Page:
Six Pieces of Art on the Walls at Babin Bessner Spry

31 August 2018

By Eden Kaill

I’ll admit that I kind of love generic corporate art – massive abstract paintings in hotel lobbies, huge and vaguely unsettling sculpture pieces outside bank towers. But here at the Babin Bessner Spry offices, our art is anything but generic.

Our walls are hung with an eclectic assortment of photographs, prints, originals, and even a mural. I admit there are pieces I’ve walked past every day for the last five and a half years and never really thought about.  Others I’ve noticed and enjoyed but didn’t know where they came from or why they were chosen. I’m really glad I finally asked…Here’s a sampling of what you’ll see on a wander through 65 Front St. East, Suite 101:

When you first walk in, you’ll see two old framed maps. If you look more closely, you’ll notice something familiar. Yes, that’s where you’re standing right now! This is a city map of the area from 1878, from the Toronto Archives.

Walk around the corner, and you’ll see these two photographs by Toronto artist/urban explorer Stephanie Avery. The first was taken in the abandoned Beelitz Military Hospital near Berlin. The second, a little closer to home, is a photo of the abandoned ballroom on the top floor of the King Edward hotel on King Street in Toronto. Steph climbs through broken windows and up crumbling staircases to take these photos – and we get to benefit from her bravery!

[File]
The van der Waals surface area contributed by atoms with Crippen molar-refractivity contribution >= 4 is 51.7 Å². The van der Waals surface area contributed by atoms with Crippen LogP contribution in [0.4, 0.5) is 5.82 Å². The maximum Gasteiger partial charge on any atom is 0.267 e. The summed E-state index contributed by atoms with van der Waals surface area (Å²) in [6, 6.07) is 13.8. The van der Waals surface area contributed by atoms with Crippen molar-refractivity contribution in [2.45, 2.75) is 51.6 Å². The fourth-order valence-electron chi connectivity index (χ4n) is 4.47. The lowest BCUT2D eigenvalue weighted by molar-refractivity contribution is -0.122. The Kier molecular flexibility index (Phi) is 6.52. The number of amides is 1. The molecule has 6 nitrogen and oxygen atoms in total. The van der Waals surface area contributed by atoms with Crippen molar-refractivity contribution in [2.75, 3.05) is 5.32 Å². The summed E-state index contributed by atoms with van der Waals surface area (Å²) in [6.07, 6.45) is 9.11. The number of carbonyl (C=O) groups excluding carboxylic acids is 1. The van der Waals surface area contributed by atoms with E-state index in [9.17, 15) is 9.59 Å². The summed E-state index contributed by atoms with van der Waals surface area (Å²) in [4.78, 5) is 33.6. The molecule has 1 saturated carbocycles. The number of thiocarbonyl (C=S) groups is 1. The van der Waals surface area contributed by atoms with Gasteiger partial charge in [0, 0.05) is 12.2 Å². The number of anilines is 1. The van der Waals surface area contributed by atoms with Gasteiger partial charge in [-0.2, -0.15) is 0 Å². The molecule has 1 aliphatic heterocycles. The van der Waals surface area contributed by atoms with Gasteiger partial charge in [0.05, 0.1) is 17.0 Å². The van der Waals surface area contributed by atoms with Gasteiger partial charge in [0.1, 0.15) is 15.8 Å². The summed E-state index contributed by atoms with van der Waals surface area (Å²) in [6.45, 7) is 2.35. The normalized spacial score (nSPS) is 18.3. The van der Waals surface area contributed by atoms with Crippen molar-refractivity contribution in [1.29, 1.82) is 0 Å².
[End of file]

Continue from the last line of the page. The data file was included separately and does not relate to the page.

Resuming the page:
Pop into our boardroom, where local artist (and Ed Babin’s mother-in-law) Mary Lou Rober gives us an industry-appropriate take on Dogs Playing Poker (in court).

Also in the boardroom - Ed Babin had a fraud case in the 90’s that ended up as a magazine story, and this was the story art. I can’t tell you anything else, it’s highly confidential*
*not really, we just can’t remember anything else about it. But it’s pretty cool. 

Back into the main office area, you can’t miss this - when the BBS (then Babin Barristers) office was designed, an OCAD student was commissioned to paint this cityscape mural above the office doors. 

Note this detail, based on the album cover of the 1981 album Moving Pictures by Rush:

Now that I know that, I’ll never be able to unsee it. 

This one is my absolute favourite and gives me chills now that I know more about it. Ed Babin was in Prague in December 1989, just days after the revolution and collapse of the communist government of Czechoslovakia. He and Cathy Rober managed to make off with this campaign poster for the political party of Václav Havel. Note the traditional Czech Christmas scenes.

The Takeaway: I highly recommend that you take a minute out of your day to look at the art on the walls of your workplace – and ask for the stories behind them. 

“We must never forget that art is not a form of propaganda; it is a form of truth.” - John F. Kennedy


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